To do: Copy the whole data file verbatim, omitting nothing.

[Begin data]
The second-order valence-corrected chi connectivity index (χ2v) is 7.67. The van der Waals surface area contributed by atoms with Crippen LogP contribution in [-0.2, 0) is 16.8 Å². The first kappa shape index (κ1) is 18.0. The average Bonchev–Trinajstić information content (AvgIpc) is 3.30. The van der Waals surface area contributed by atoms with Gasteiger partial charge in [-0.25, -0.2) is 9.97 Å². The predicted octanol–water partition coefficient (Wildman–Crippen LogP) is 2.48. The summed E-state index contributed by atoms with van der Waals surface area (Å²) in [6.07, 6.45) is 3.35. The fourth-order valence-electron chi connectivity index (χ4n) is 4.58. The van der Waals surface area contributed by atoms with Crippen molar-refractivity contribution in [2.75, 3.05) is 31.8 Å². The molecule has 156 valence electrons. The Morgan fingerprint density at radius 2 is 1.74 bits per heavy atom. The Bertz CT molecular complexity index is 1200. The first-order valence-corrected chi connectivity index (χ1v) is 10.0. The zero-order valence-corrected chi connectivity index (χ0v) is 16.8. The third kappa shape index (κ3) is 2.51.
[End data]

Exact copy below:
The second-order valence-corrected chi connectivity index (χ2v) is 7.67. The van der Waals surface area contributed by atoms with Crippen LogP contribution in [-0.2, 0) is 16.8 Å². The first kappa shape index (κ1) is 18.0. The average Bonchev–Trinajstić information content (AvgIpc) is 3.30. The van der Waals surface area contributed by atoms with Gasteiger partial charge in [-0.25, -0.2) is 9.97 Å². The predicted octanol–water partition coefficient (Wildman–Crippen LogP) is 2.48. The summed E-state index contributed by atoms with van der Waals surface area (Å²) in [6.07, 6.45) is 3.35. The fourth-order valence-electron chi connectivity index (χ4n) is 4.58. The van der Waals surface area contributed by atoms with Crippen molar-refractivity contribution in [2.75, 3.05) is 31.8 Å². The molecule has 156 valence electrons. The Morgan fingerprint density at radius 2 is 1.74 bits per heavy atom. The Bertz CT molecular complexity index is 1200. The first-order valence-corrected chi connectivity index (χ1v) is 10.0. The zero-order valence-corrected chi connectivity index (χ0v) is 16.8. The third kappa shape index (κ3) is 2.51.